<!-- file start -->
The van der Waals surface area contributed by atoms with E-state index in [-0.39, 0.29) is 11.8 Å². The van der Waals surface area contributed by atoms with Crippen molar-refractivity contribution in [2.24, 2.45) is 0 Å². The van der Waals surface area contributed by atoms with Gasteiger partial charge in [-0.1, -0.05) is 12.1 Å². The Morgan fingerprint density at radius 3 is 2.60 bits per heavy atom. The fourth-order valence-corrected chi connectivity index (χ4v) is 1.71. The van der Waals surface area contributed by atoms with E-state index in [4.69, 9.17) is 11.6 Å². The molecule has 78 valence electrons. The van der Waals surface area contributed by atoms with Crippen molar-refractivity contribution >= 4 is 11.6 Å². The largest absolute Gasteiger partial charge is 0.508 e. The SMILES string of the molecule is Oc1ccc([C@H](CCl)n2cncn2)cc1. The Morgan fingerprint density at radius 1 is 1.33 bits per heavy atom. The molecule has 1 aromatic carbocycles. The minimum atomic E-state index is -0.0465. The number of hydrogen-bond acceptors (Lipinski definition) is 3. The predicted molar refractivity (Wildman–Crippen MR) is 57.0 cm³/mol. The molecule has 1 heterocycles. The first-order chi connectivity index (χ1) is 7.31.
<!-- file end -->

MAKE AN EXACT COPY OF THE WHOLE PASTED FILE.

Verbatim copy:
The van der Waals surface area contributed by atoms with E-state index in [-0.39, 0.29) is 11.8 Å². The van der Waals surface area contributed by atoms with Crippen molar-refractivity contribution in [2.24, 2.45) is 0 Å². The van der Waals surface area contributed by atoms with Gasteiger partial charge in [-0.1, -0.05) is 12.1 Å². The Morgan fingerprint density at radius 3 is 2.60 bits per heavy atom. The fourth-order valence-corrected chi connectivity index (χ4v) is 1.71. The van der Waals surface area contributed by atoms with E-state index in [4.69, 9.17) is 11.6 Å². The molecule has 78 valence electrons. The van der Waals surface area contributed by atoms with Crippen molar-refractivity contribution >= 4 is 11.6 Å². The largest absolute Gasteiger partial charge is 0.508 e. The SMILES string of the molecule is Oc1ccc([C@H](CCl)n2cncn2)cc1. The Morgan fingerprint density at radius 1 is 1.33 bits per heavy atom. The molecule has 1 aromatic carbocycles. The minimum atomic E-state index is -0.0465. The number of hydrogen-bond acceptors (Lipinski definition) is 3. The predicted molar refractivity (Wildman–Crippen MR) is 57.0 cm³/mol. The molecule has 1 heterocycles. The first-order chi connectivity index (χ1) is 7.31.